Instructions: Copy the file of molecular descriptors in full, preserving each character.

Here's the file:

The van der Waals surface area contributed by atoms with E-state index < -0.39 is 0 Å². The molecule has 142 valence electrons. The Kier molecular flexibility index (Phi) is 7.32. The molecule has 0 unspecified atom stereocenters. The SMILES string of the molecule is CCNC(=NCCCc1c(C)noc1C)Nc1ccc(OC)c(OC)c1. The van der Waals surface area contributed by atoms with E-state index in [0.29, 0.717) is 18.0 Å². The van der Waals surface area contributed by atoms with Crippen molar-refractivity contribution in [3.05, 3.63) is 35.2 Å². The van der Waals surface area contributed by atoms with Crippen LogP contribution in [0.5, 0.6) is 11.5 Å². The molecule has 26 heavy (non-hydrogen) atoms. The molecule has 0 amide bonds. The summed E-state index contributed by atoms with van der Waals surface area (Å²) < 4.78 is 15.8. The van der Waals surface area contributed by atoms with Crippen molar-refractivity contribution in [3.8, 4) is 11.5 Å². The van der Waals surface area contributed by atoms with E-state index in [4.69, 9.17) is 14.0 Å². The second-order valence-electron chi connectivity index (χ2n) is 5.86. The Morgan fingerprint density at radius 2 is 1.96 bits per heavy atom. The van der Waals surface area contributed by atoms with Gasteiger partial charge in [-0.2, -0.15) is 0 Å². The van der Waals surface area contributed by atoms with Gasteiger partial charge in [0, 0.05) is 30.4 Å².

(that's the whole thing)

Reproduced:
The van der Waals surface area contributed by atoms with E-state index < -0.39 is 0 Å². The molecule has 142 valence electrons. The Kier molecular flexibility index (Phi) is 7.32. The molecule has 0 unspecified atom stereocenters. The SMILES string of the molecule is CCNC(=NCCCc1c(C)noc1C)Nc1ccc(OC)c(OC)c1. The van der Waals surface area contributed by atoms with E-state index in [0.29, 0.717) is 18.0 Å². The van der Waals surface area contributed by atoms with Crippen molar-refractivity contribution in [3.05, 3.63) is 35.2 Å². The van der Waals surface area contributed by atoms with Crippen LogP contribution in [0.5, 0.6) is 11.5 Å². The molecule has 26 heavy (non-hydrogen) atoms. The molecule has 0 amide bonds. The summed E-state index contributed by atoms with van der Waals surface area (Å²) < 4.78 is 15.8. The van der Waals surface area contributed by atoms with Crippen molar-refractivity contribution in [3.8, 4) is 11.5 Å². The van der Waals surface area contributed by atoms with E-state index in [4.69, 9.17) is 14.0 Å². The second-order valence-electron chi connectivity index (χ2n) is 5.86. The Morgan fingerprint density at radius 2 is 1.96 bits per heavy atom. The van der Waals surface area contributed by atoms with Gasteiger partial charge in [-0.2, -0.15) is 0 Å². The van der Waals surface area contributed by atoms with Gasteiger partial charge in [0, 0.05) is 30.4 Å².